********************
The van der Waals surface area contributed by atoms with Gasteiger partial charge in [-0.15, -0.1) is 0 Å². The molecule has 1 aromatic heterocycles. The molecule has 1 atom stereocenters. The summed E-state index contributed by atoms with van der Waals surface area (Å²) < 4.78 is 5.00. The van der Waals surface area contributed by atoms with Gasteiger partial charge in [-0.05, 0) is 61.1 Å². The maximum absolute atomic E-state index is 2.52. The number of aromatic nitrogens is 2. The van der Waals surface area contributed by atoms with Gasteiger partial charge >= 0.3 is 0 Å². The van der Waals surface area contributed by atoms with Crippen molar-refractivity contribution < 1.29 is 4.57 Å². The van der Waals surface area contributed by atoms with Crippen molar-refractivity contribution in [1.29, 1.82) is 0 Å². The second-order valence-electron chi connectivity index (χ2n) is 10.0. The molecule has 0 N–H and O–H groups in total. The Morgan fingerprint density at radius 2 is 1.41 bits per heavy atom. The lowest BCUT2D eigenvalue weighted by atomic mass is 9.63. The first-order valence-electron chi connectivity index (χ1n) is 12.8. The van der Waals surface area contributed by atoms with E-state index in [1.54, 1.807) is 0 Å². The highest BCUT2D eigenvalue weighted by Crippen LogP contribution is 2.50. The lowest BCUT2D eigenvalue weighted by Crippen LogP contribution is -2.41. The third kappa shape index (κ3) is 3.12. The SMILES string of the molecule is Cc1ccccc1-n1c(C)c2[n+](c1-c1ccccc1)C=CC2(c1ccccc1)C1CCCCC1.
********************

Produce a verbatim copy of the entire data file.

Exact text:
The van der Waals surface area contributed by atoms with Gasteiger partial charge in [-0.15, -0.1) is 0 Å². The molecule has 1 aromatic heterocycles. The molecule has 1 atom stereocenters. The summed E-state index contributed by atoms with van der Waals surface area (Å²) < 4.78 is 5.00. The van der Waals surface area contributed by atoms with Gasteiger partial charge in [-0.05, 0) is 61.1 Å². The maximum absolute atomic E-state index is 2.52. The number of aromatic nitrogens is 2. The van der Waals surface area contributed by atoms with Gasteiger partial charge >= 0.3 is 0 Å². The van der Waals surface area contributed by atoms with Crippen molar-refractivity contribution < 1.29 is 4.57 Å². The van der Waals surface area contributed by atoms with Crippen molar-refractivity contribution in [1.29, 1.82) is 0 Å². The second-order valence-electron chi connectivity index (χ2n) is 10.0. The molecule has 0 N–H and O–H groups in total. The Morgan fingerprint density at radius 2 is 1.41 bits per heavy atom. The lowest BCUT2D eigenvalue weighted by atomic mass is 9.63. The first-order valence-electron chi connectivity index (χ1n) is 12.8. The van der Waals surface area contributed by atoms with E-state index in [1.54, 1.807) is 0 Å². The highest BCUT2D eigenvalue weighted by Crippen LogP contribution is 2.50. The lowest BCUT2D eigenvalue weighted by Crippen LogP contribution is -2.41. The third kappa shape index (κ3) is 3.12. The SMILES string of the molecule is Cc1ccccc1-n1c(C)c2[n+](c1-c1ccccc1)C=CC2(c1ccccc1)C1CCCCC1.